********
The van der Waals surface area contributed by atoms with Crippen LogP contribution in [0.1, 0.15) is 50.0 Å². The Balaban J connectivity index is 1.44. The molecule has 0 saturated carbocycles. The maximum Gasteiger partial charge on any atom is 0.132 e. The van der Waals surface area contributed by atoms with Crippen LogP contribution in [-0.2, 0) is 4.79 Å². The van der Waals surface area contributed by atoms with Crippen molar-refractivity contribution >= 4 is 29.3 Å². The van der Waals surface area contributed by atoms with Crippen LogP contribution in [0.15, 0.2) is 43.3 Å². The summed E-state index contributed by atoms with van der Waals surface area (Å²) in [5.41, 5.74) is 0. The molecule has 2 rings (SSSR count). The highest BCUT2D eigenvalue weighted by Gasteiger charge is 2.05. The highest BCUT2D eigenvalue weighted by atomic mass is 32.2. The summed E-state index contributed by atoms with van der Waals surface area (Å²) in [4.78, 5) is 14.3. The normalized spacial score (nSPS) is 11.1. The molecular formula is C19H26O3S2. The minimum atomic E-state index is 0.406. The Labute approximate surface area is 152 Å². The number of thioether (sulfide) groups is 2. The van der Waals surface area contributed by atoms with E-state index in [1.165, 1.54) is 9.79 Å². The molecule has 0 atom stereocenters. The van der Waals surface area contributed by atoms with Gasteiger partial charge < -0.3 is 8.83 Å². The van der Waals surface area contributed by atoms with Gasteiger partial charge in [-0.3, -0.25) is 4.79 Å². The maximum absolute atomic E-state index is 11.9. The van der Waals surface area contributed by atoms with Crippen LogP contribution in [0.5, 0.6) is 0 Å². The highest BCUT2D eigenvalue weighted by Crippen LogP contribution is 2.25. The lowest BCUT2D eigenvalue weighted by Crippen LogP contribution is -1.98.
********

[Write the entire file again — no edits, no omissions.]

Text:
The van der Waals surface area contributed by atoms with Crippen LogP contribution in [0.1, 0.15) is 50.0 Å². The Balaban J connectivity index is 1.44. The molecule has 0 saturated carbocycles. The maximum Gasteiger partial charge on any atom is 0.132 e. The van der Waals surface area contributed by atoms with Crippen LogP contribution in [-0.2, 0) is 4.79 Å². The van der Waals surface area contributed by atoms with Crippen molar-refractivity contribution >= 4 is 29.3 Å². The van der Waals surface area contributed by atoms with Crippen LogP contribution in [0.15, 0.2) is 43.3 Å². The summed E-state index contributed by atoms with van der Waals surface area (Å²) in [5.41, 5.74) is 0. The molecule has 2 rings (SSSR count). The highest BCUT2D eigenvalue weighted by Gasteiger charge is 2.05. The highest BCUT2D eigenvalue weighted by atomic mass is 32.2. The summed E-state index contributed by atoms with van der Waals surface area (Å²) in [4.78, 5) is 14.3. The normalized spacial score (nSPS) is 11.1. The molecular formula is C19H26O3S2. The minimum atomic E-state index is 0.406. The Labute approximate surface area is 152 Å². The number of thioether (sulfide) groups is 2. The van der Waals surface area contributed by atoms with E-state index in [1.165, 1.54) is 9.79 Å². The molecule has 0 atom stereocenters. The van der Waals surface area contributed by atoms with Gasteiger partial charge < -0.3 is 8.83 Å². The van der Waals surface area contributed by atoms with Gasteiger partial charge in [-0.3, -0.25) is 4.79 Å². The maximum absolute atomic E-state index is 11.9. The van der Waals surface area contributed by atoms with Crippen LogP contribution in [0.5, 0.6) is 0 Å². The highest BCUT2D eigenvalue weighted by Crippen LogP contribution is 2.25. The lowest BCUT2D eigenvalue weighted by Crippen LogP contribution is -1.98.